So among the many things I've had going on this week, there was a weekend at Indian Lake that we'd planned months ago, back when I had no idea I'd be moving at this time. Come to think of it, back before I realized it was Father's Day this weekend - the 21st honestly seemed like too late a date, so I didn't check with the calendar.
Anyway, Indian Lake is a pretty sizable body of water up in the Adirondacks. It's a great place to go because all the campsites are on water (the sites are boat access only), they're generally very well-spread-out and therefore private, and there are a wide range of habitat types around. In the same weekend you can explore swamp, ponds, streams, the lake, mountains, and of course woods.
It turned out that we arrived too late to canoe to the campsite we'd reserved. We'd gotten it based on the fact that it was one mile from the marina - but it was the boat launch that we should've paid attention to. It was eight miles from the boat launch, meaning a probable two and a half to three hour canoe; and it was already 7:30.
Thankfully the staff there are either really quick-thinking, or accustomed to n00b campers coming along that don't know what they're doing, because they were able to switch us to a closer site in pretty short order. It took us at least an hour and a half to get there anyway, and it was pretty danged dark by then, but we made it.
Our site was on one of the islands there, loaded with interesting wild stuff despite its small size. Cattails, yarrow, interesting grasses that root on the rocks. The best part, though, was that on one entire end, almost all of the underbrush were wild blueberries. They're still green, this time of year - the Adirondacks run a bit behind us down here - and I probably wouldn't have done more than eat one or two for the sake of tasting them anyway, but I never find wild blueberries down here, so it was pretty exciting for me. At any rate, next month the birds will be excited to have them there. I didn't forage for anything else, either; I didn't find anything much to forage in any case, but I'm not at all sure that you're allowed to, or that it's a good idea, in this location.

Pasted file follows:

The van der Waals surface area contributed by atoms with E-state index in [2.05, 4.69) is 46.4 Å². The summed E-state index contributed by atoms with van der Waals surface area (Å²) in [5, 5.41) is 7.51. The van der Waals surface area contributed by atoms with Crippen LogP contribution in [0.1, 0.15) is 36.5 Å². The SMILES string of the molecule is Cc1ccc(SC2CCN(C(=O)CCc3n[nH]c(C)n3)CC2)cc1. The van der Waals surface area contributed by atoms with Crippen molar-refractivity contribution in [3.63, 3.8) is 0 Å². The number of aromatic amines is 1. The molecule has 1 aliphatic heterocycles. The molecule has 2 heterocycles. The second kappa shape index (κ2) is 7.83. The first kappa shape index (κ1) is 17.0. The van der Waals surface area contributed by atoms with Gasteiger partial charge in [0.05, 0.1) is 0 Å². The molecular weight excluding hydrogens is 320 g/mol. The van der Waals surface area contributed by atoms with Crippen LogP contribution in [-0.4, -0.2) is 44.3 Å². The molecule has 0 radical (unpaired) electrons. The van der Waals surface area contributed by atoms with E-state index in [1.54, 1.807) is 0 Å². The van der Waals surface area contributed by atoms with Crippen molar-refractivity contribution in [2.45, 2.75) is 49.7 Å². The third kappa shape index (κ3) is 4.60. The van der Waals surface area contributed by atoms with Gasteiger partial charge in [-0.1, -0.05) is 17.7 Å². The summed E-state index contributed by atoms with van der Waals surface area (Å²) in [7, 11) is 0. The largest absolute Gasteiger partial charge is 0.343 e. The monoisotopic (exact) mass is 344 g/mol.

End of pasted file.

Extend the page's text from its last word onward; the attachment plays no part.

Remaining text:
Most of our food was chosen for convenience, and a lot of it was decidedly non-local. Newman-O's and le Petite Ecolier cookies come to mind. But we did make a stew before leaving - who wants to be tied down to cooking when you're in the woods? - out of some Lewis Waite stew beef, some Sheldon potatoes, some carrots from Kilpatrick, and some leftover rosemary from Bowman Orchards. We also used shallots and green garlic from Kilpatrick.
We ate it Saturday night, out on the rocks in front of our site. Good stuff. I'd offer the recipe here, but to be frank, we cheated and used one of those seasoning packets from the spice aisle. Yeah, we're some of those people. I've never been able to get a beef stew to come out right without it. At least I can make a proper chicken stew with dumplings from scratch! That'll be coming up this fall, since apparently Matt's never cooked his own. Time to try it out!
When we got home - after a long shower which I was ever so grateful for (there are no showers on site at Indian Lake, and no running water or flush toilets at the campsites, either; I also landed face first in some wetlands in a hike, leaving mud on my face and grit in my teeth) - we discovered that just outside Matt's window is a mulberry tree! I don't care for them much by themselves, since they're kind of fibery and bland, but I bet mixed with some blueberries and/or raspberries and black caps, they'd be pretty tasty in a pie or a cobbler. Can't wait till they get ripe!
Until then, the squirrels and birds are having a field day with it.